Why you need to look beyond current WAN architectures
Make sure SD-WAN technologies improve – not impede – the user experience with proactive network monitoring.
The summer vacation countdown has ended – Hawaii here we come! The only problem is getting there. As well as navigating congestion on the highway, there’ll be a wait in the airport lounge, a transfer at Dallas, another wait to collect our bags and then the line for the rental car. Each of these touch points on our journey could potentially be a bottleneck that will impact the quality of our experience.
Whether you are taking a family trip of a lifetime or downloading an app, you want your experience to be simple and fast. Every new touch point adds a potential new breaking point.
As more systems and workloads head to the cloud, the wide area network (WAN) can serve as both a vital link and a massive bottleneck. By 2018, more than 60 percent of enterprises will have at least half of their infrastructure on cloud-based platforms.
To ensure a seamless connection to these cloud-based resources, organizations need to look beyond their current WAN architectures. They need to look to the cloud.
Software-defined WAN (SD-WAN) is designed to make WAN services easier to consume and manage. It removes potentially expensive routing hardware by provisioning networking connectivity and services via the cloud. This approach also increases flexibility at an IT and business level, as bandwidth can be quickly added or removed to cope with changes in demand.
Gartner predicts that by the end of 2019, 30 percent of enterprises will have deployed SD-WAN technology in their branches, up from less than one percent today. So what does this shift in WAN architectures mean for infrastructure and network monitoring?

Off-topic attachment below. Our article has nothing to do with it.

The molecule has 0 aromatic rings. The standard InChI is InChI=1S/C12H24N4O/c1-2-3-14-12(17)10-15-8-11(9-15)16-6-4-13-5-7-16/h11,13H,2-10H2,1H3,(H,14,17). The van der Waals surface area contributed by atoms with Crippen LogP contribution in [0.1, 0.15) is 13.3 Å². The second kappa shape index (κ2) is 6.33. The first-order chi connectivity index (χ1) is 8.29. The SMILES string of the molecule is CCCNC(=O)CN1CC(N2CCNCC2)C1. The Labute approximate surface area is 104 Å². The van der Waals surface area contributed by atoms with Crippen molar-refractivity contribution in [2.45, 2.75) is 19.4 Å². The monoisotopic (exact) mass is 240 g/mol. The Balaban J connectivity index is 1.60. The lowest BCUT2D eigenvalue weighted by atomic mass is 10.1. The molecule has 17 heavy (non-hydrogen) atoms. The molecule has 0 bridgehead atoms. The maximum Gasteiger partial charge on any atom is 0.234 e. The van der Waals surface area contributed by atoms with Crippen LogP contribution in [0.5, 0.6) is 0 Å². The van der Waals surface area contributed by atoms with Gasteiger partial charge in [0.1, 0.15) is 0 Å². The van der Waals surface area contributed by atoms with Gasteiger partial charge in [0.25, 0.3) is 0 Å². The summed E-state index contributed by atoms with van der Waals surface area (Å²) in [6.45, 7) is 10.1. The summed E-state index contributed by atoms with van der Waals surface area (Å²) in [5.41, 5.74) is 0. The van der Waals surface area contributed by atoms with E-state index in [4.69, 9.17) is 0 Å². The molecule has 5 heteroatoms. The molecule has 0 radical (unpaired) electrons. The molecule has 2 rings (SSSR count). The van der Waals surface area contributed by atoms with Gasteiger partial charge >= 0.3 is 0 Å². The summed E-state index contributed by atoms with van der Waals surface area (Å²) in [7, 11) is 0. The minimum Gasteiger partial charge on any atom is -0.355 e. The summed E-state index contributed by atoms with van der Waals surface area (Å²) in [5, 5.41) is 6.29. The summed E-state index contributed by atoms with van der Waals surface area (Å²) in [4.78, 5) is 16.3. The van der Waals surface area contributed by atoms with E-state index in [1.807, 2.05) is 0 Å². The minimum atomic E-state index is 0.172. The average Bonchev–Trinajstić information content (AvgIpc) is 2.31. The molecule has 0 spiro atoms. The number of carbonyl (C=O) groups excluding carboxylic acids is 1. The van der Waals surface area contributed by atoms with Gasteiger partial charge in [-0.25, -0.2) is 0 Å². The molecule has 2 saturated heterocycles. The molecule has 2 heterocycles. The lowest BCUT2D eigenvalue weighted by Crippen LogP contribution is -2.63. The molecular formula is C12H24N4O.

Business as usual
SD-WANs need to be monitored just as closely as their physical cousins but require organizations to scale up and redesign their infrastructure management approach. Packets can still be dropped. Thresholds can still be breached. Trends still need to be watched.
And let’s not forget data flows. Today’s typical WAN connectivity consists of one known circuit but with SD-WAN, you could have multiple connections with different providers and in different directions – making visibility into performance an even bigger headache than once thought.
Besides addressing all the usual performance pitfalls, network operators need to be ready for one added complication: change. The sheer flexibility of SD-WAN technologies doesn’t just create new opportunities; it creates new risks. Configuration settings can be updated, bandwidth resources can be added, virtual switches can be provisioned – and all at the click of the mouse.
All these modifications can impact the velocity of network traffic and transactions, resulting in a degradation of performance for the end user. Proactive and unified infrastructure management can stop these performance issues in their tracks, ensuring SD-WAN enables – not encumbers – the enterprise and service providers.
Whether it’s a customer transacting online, an employee collaborating in real-time or a partner accessing a portal, SD-WANs need to deliver a seamless experience. No one wants to be left waiting in the airport lounge – or be forced to transfer via Dallas with two bored teenagers!